RARELY has a government engaged in border skirmishes that threaten to explode into full-scale hostilities released sensitive intelligence material in its possession, least of all when it involves the chief of staff of the opposing army and one of his pri ncipal aides. Questions remain about the source of the transcripts that Jaswant Singh released on June 11, documenting two telephone conversations between the Chief of Staff of the Pakistan Army, General Pervez Musharraf, and his Chief of General Staff, Lieutenant-General Mohammad Aziz. But apart from a rather feeble effort by Pakistan's Information Minister Mushahid Hussain and the fine technical point drawn by Sartaj Aziz about the inadmissibility of tape-recordings as evidence, there has been no conv incing rebuttal of their authenticity.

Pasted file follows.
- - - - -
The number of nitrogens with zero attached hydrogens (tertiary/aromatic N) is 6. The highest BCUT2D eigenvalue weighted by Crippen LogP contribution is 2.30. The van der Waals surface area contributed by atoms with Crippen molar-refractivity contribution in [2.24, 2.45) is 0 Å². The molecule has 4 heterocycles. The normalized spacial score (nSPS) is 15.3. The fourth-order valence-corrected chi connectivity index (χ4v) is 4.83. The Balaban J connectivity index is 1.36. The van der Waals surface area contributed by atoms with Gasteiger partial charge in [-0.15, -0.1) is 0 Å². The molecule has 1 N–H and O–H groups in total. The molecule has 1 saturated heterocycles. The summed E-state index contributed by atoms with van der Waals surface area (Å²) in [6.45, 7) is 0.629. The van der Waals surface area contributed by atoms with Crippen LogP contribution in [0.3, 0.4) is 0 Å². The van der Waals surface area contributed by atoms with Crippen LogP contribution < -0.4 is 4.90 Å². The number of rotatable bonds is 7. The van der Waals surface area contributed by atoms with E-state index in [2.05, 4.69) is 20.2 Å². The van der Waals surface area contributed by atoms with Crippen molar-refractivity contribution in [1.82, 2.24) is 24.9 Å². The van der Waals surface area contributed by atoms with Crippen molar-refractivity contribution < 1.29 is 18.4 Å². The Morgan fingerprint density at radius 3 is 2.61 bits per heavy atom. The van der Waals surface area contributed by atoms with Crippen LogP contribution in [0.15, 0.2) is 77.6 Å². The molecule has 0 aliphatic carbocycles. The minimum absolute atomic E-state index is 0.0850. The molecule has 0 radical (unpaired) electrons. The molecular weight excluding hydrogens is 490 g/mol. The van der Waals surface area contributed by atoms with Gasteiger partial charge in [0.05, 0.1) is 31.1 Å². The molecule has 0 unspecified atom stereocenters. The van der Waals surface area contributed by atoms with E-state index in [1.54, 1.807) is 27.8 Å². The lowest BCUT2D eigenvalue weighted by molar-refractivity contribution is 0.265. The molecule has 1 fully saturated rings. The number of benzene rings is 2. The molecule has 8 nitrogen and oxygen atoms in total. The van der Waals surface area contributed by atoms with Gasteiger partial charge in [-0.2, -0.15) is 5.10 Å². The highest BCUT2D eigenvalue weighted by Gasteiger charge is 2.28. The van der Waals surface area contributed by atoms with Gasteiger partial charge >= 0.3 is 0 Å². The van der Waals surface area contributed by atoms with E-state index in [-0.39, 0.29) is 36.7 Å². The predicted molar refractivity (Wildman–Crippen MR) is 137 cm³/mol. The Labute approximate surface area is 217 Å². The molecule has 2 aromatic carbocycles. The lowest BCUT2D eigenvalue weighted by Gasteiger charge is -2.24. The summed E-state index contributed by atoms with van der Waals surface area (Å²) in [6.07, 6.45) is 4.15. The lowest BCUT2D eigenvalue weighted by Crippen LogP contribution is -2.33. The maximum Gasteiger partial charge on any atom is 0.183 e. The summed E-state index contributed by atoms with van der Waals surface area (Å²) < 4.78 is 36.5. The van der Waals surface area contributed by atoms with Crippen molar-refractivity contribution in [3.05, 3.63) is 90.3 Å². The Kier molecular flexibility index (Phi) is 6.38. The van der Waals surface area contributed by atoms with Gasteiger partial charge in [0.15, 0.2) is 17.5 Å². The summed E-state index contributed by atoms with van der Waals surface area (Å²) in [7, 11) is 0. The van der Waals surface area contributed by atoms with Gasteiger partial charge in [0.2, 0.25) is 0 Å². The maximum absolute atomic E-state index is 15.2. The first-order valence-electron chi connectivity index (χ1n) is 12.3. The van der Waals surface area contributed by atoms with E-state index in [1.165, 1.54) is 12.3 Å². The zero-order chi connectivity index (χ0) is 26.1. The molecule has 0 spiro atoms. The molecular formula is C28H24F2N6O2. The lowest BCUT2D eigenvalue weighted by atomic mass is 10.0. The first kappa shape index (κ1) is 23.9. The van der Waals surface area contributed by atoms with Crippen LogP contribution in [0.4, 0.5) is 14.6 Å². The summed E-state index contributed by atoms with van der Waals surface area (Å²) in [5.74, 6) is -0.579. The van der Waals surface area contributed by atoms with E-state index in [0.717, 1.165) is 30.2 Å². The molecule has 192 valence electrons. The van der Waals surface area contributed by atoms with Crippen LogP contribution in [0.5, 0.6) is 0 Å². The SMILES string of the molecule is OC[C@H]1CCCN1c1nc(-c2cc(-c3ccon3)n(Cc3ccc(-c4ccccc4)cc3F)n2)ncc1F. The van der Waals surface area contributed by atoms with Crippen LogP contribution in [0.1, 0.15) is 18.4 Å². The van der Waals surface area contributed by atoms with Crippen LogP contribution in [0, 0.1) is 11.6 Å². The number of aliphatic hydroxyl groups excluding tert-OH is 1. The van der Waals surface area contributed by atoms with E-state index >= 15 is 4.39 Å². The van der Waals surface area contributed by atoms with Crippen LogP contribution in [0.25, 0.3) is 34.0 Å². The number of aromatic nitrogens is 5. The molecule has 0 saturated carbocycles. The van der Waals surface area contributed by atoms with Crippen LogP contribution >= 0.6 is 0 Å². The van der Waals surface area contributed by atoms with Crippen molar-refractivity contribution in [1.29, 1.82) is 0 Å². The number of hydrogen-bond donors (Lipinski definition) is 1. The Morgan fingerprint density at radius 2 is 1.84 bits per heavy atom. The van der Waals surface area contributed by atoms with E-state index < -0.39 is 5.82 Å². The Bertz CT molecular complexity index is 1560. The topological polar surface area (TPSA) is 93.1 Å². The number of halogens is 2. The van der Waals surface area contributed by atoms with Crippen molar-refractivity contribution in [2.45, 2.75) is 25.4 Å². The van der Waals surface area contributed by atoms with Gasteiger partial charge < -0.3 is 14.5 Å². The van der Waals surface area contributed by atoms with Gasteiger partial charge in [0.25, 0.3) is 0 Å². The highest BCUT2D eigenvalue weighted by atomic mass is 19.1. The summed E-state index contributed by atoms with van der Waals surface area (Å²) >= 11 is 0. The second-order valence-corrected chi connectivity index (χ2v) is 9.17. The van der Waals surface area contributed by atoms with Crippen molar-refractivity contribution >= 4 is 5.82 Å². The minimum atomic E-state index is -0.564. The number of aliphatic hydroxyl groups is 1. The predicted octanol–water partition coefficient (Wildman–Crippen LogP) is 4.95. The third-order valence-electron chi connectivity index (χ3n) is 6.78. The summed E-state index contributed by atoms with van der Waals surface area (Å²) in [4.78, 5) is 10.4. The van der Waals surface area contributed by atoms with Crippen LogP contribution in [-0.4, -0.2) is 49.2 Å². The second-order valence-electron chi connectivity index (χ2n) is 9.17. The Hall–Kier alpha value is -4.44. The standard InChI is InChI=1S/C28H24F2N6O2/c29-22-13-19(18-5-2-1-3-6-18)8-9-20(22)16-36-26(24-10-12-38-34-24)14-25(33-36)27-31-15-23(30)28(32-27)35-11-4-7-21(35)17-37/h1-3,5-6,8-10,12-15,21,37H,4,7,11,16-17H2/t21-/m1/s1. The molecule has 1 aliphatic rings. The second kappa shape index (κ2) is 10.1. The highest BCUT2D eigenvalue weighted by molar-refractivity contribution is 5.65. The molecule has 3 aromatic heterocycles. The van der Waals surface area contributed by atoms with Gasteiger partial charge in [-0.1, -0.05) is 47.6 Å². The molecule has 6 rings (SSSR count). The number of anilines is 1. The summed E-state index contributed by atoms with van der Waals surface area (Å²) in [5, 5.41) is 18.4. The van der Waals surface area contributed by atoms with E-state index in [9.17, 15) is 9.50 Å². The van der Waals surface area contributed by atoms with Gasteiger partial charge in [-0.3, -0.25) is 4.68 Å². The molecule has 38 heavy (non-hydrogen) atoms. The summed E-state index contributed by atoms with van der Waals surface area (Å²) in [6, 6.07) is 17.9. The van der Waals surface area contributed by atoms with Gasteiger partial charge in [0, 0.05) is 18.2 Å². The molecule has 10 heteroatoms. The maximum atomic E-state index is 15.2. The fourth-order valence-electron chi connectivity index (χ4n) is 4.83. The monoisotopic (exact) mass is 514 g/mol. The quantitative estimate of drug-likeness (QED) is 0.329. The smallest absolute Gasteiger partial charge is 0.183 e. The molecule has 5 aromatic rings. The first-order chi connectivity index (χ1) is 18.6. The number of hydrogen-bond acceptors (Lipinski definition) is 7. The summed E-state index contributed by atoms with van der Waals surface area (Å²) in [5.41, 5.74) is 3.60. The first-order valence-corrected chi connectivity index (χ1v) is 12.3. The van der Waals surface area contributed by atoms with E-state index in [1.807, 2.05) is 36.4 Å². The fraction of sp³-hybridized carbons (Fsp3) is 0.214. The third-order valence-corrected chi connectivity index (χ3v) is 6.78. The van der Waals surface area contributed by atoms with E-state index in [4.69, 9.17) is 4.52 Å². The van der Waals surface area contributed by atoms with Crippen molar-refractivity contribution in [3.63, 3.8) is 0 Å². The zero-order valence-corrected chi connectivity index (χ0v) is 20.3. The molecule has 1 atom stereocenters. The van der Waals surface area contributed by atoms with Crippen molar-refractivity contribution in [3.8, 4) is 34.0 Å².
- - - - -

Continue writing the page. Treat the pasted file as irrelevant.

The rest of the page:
On the face of things, the two transcripts seem to lend support to the early reading put forward by Defence Minister George Fernandes that the Pakistan Government and its Inter-Services Intelligence (ISI) Directorate are innocent of culpability in the Kargil affair. But in Jaswant Singh's hands, the evidence that Fernandes had enigmatically referred to on occasion acquired a whole new thrust. While Fernandes had used it to absolve the civilian establishment, Jaswant Singh used it as an accusation: "Th is establishes beyond doubt the involvement and complicity of the Pakistani establishment in this misadventure... It raises doubts about the brief that Minister (Sartaj) Aziz carries and at whose dictates he is actually working."